What does it take to become a renowned photographer. Patience and only Patience says the teen.
“I still recall the moment when I spotted greater Coucal who was on the ground, bird was very quiet and calm. Whenever, I travel to Kapurthala I often see this bird almost on weekend trips. It’s obvious incessant call, red eyes, copper brown wings on a black body cannot be missed. My best sighting of this was when I got to watch it foraging on the ground from just a few meters away.” A young wildlife photographer who has accomplished much beyond his age has said these words expressing his love for birds and photography. Jalandhar's Arshdeep Singh made India proud by bagging the most prestigious photography award when he was just 10. Let's walk into the world of woods with this young photographer to know about his journey.
Held The Camera At Just 5:
Arshdeep Singh belongs to Jalandhar, Punjab. He was born in 2007 to Randeep Singh and Supreeti Kaur. Randeep Singh himself is a wildlife photographer. On his fifth birthday, Arshdeep received a camera and lens from his father. Ever since then, his friendship with the camera began and he started to view the world through the lens. He would click the pictures of their pets and birds in the surroundings. With him, grew the photographer in him. Arshdeep's family goes to wildlife sanctuaries and spots during his vacations and thats how his parents encouraged his passion. Though Arshdeep hasn't ever taken any professional training, he just learnt basics of photography from his father and started to script his success story.
A Keen And A Creative Eye:
In 2018, when Arshdeep and his father went to the wetlands in Kanjili, Kapurthala district in Punjab, they saw a pipeline. Well, his father saw a pipeline but Arshdeep spotted an owl sitting inside it. He then plunged into action wanting to sieze them using his camera lens. He rested his camera on the half-open window of the car, maintaining the eye level. Meanwhile, a second owl popped up. With no further ado, Arshdeep captured the moment. Little did he know at that time that this picture would give him immense recognition and honour. Another picture where he captured a peacock sitting on the branch of a tree is sure to grab the viewer's eye. The photograph of a lion ferociously seated in the dry grasslands looks like as if he is setting the jungle in order with his roars.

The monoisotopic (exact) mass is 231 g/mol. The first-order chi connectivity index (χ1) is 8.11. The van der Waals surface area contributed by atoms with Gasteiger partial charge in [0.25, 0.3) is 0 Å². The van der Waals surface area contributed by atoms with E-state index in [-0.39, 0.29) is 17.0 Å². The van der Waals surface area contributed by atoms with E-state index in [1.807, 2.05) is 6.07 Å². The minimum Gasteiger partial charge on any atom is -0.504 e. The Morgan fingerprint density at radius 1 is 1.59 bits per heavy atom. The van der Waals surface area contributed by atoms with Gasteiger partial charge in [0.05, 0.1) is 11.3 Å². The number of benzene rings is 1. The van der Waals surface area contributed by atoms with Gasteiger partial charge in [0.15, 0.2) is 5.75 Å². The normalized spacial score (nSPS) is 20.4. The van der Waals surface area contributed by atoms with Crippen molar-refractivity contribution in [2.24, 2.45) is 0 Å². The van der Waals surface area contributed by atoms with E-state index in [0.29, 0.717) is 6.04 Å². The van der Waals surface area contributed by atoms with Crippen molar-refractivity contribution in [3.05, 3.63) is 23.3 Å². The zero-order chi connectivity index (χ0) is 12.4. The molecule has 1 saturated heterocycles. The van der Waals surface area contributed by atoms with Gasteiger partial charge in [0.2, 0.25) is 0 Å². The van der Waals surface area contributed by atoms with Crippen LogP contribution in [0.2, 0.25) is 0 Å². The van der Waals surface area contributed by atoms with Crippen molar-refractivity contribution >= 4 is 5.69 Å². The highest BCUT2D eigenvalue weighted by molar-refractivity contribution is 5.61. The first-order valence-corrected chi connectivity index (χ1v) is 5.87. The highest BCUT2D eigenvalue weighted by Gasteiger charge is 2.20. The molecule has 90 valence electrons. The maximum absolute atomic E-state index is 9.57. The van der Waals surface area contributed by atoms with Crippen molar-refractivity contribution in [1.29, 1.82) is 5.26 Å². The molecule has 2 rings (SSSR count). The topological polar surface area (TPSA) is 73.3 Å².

Wildlife Photographer - The Youngest:
Arshdeep's creative photography received wide acclaim within no time. His work was showcased in national and international publications such as Lonely Planet UK, Lonely Planet Germany, Lonely Planet India, BBC Wildlife UK etc. For his owl photography, called the 'Pipe Owls', he was awarded the 2018 Wildlife Photographer of the Year. The contest is organised by the Britain’s prestigious Natural History Museum. Again, in 2020, his picture of Treetop Douc got him the Wildlife Photographer of the Year 2020 award under 11-14yrs age category. Arshdeep was also honoured for his Colugo image as the Junior Asian Wildlife Photographer of the Year 2020 under 18yrs category. Prior to this, in 2019, for his Greater Coucal image, he was honoured as the Junior Asian Wildlife Photographer of the Year under 18yrs category. He was also featured in renowned newspapers like Indian Express, India Today, and Times Now. Earlier in 2020, he was presented with the Global Child prodigy Award for his incomparable talent in photography. He was named one of the Top 100 Child Prodigies in the world. "It is a big achievement for us. We are proud of our son. Very few children get this type of opportunity and I think we are blessed as parents," Supreeti Kaur said.
Patience Is The Key:
To all those who aspire to become wildlife photographers, Arshdeep says that it's not the age that matters. All a wildlife photographer needs is patience.
"As far as wildlife photography is concerned, the first thing that a photographer must have is 'Patience.' I believe, if a photographer can practice this art then anybody can click photographs no matter what his or her age is. According to my experience, I have seen old uncles holding cameras in the forests on one side and it's me on the other side", says Arshdeep. Arshdeep, who takes inspiration from Tim Laman, an American Wildlife Photojournalist, says that he wants to become a professional wildlife photographer in the future.
Why not? The boy who has accomplished so much in what he loves at such a young age, can achieve all that he aspires to, in the years to follow. We wish him lens full of success.
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